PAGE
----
Mr. Horne's Book of Secrets

Netflixing: Sunset Boulevard

This post was originally published at my account on Steemit.com.

 

You’re probably wondering what this scene is referencing, and why it is parodied in so many places.

What are all these images? Oh, just a few unimportant homages to one of the most famous motion pictures of all time. Unmistakable, yet largely unrecognizable to the intended viewing audience. Their tale is a largely tragic one, of writers overestimating the viewer’s knowledge of film trivia. But this is where I come in.

It was tuesday.

I found myself in a tight spot, having watched no new TV series since my last review. Meanwhile, a strange and completely unnecessary voiceover narration had started describing my every action. It got really irritating after the shortest of whiles.

Nevertheless, I had to make an appointment with my Netflix list, not daring to let the week go by without a review. Having no time to commit to an entire series, I desperately examined the movies on offer. And with time running out, I dashed into the nearest option—an old picture, what some would romantically refer to as a “classic,” but which had been largely neglected with the passing of years.

“You’re late,” a voice said as I started up the video stream.

“Excuse me?” I replied.

“I don’t time to tell you what trouble you’ve been. Just come along and get it done.”

It was as unappetizing an invitation as I had ever heard. Yet all that awaited me if I turned back was the pressure to find something else to review. I admit I was curious enough to continue.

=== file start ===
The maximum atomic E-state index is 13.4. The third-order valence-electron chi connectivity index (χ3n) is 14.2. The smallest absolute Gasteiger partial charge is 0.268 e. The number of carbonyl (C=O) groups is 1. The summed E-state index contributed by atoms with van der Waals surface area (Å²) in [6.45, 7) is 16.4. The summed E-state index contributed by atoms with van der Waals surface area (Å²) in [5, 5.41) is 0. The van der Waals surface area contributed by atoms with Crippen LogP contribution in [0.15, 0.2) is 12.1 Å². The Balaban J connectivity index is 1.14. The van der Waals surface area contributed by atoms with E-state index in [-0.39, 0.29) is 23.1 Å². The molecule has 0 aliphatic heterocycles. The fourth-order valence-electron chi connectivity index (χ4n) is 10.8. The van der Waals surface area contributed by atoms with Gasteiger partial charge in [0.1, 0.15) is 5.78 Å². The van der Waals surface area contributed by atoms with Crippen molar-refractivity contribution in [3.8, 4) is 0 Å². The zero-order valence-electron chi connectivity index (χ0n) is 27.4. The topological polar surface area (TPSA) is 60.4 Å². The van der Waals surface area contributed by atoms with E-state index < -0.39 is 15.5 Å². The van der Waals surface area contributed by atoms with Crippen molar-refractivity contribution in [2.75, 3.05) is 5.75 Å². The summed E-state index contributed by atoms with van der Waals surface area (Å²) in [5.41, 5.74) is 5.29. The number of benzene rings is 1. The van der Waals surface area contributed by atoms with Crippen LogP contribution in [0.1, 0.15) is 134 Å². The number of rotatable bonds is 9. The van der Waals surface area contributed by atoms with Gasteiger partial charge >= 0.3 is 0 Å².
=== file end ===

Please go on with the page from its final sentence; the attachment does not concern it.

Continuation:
In an ill-conceived attempt to break the ice, I said, “You were a big picture, once.”

“I am big. It’s the medium that got small.”

“I don’t understand.”

The movie took a long drag on its cigarette. “I was nominated for 11 Oscars, including Best Picture and all the acting awards. When I was passed up for Best Actress, it was the biggest scandal in the history of the academy.”

“Uh, sure. But what does that got to do with me?”

“Why, nothing at all. But that’s all going to change today. You’re going to help me, with that review you’re going to write.”

“So you’re planning a comeback?”

It wrinkled its nose. “I hate that word. I am planning my return—my return to the public eye through the medium of Netflix, and your review is going to help me do it.” Pointing to her typewriter, she snapped, “Get on it.”

“But I can’t write a blog post on a typewriter.”

“I’m not paying you to complain. Now, you’re going to write that review to my exact specifications.”

So, with no other options, I played along with the movie’s scheme.

This is Sunset Boulevard.

The Legacy of the Movie

Released in 1950 and co-written by Billy Wilder, Sunset Boulevard is, according to many in the film industry, on the short list of the best movies ever made. But even if that’s wrong, it is undeniably one of the most influential movies in history. Not only has it been parodied endlessly, but the story has proven to be prophetic in every era of filmmaking that has followed, as the movie becomes a testament to the danger and destruction that comes with superstardom.

As a classic film, it often gets ignored by your average Netflix customer, though your typical film student will be all too familiar with it. It is a bit of an oddity, as a noir story where none of the characters are detectives (how does that even happen?), but it was recognizable enough to be made into a stage musical written by Andrew Lloyd Webber.

Watching it myself, I admit a bit of skepticism. The pacing is painfully slow at times, and it’s sometimes difficult to understand the main character’s motivations, kind of like that moment in a horror movie when you want to scream at the protagonist for going down into the basement when everybody knows that YOU DON’T GO DOWN INTO THE BASEMENT WHEN YOU’RE IN A HORROR MOVIE. Sheesh.